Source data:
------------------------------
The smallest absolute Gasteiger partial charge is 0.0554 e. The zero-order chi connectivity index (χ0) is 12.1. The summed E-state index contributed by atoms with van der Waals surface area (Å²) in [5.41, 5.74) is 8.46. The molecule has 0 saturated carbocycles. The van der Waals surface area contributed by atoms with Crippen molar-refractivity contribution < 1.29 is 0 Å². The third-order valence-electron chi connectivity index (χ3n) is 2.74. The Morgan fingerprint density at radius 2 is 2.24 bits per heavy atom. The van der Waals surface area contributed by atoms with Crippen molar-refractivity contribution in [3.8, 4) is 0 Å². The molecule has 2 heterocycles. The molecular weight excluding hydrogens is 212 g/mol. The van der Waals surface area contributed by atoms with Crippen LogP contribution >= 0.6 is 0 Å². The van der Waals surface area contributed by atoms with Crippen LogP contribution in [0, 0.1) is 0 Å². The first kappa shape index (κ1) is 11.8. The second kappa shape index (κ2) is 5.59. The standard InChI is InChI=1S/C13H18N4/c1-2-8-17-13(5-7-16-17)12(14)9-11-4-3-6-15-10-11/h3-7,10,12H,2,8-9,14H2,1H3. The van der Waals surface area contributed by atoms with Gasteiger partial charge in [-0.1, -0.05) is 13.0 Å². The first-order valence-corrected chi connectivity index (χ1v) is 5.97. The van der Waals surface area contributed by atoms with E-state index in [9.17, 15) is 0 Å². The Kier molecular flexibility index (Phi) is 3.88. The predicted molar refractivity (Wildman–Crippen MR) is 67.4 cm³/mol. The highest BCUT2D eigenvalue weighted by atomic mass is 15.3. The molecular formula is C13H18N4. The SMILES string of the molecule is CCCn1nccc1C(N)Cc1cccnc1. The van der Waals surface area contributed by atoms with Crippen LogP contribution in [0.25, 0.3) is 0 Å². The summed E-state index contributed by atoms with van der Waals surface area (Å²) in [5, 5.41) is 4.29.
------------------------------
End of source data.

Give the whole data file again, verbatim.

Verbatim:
The smallest absolute Gasteiger partial charge is 0.0554 e. The zero-order chi connectivity index (χ0) is 12.1. The summed E-state index contributed by atoms with van der Waals surface area (Å²) in [5.41, 5.74) is 8.46. The molecule has 0 saturated carbocycles. The van der Waals surface area contributed by atoms with Crippen molar-refractivity contribution < 1.29 is 0 Å². The third-order valence-electron chi connectivity index (χ3n) is 2.74. The Morgan fingerprint density at radius 2 is 2.24 bits per heavy atom. The van der Waals surface area contributed by atoms with Crippen molar-refractivity contribution in [3.8, 4) is 0 Å². The molecule has 2 heterocycles. The molecular weight excluding hydrogens is 212 g/mol. The van der Waals surface area contributed by atoms with Crippen LogP contribution >= 0.6 is 0 Å². The van der Waals surface area contributed by atoms with Crippen LogP contribution in [0, 0.1) is 0 Å². The first kappa shape index (κ1) is 11.8. The second kappa shape index (κ2) is 5.59. The standard InChI is InChI=1S/C13H18N4/c1-2-8-17-13(5-7-16-17)12(14)9-11-4-3-6-15-10-11/h3-7,10,12H,2,8-9,14H2,1H3. The van der Waals surface area contributed by atoms with Gasteiger partial charge in [-0.1, -0.05) is 13.0 Å². The first-order valence-corrected chi connectivity index (χ1v) is 5.97. The van der Waals surface area contributed by atoms with E-state index in [9.17, 15) is 0 Å². The Kier molecular flexibility index (Phi) is 3.88. The predicted molar refractivity (Wildman–Crippen MR) is 67.4 cm³/mol. The highest BCUT2D eigenvalue weighted by atomic mass is 15.3. The molecular formula is C13H18N4. The SMILES string of the molecule is CCCn1nccc1C(N)Cc1cccnc1. The van der Waals surface area contributed by atoms with Crippen LogP contribution in [0.25, 0.3) is 0 Å². The summed E-state index contributed by atoms with van der Waals surface area (Å²) in [5, 5.41) is 4.29.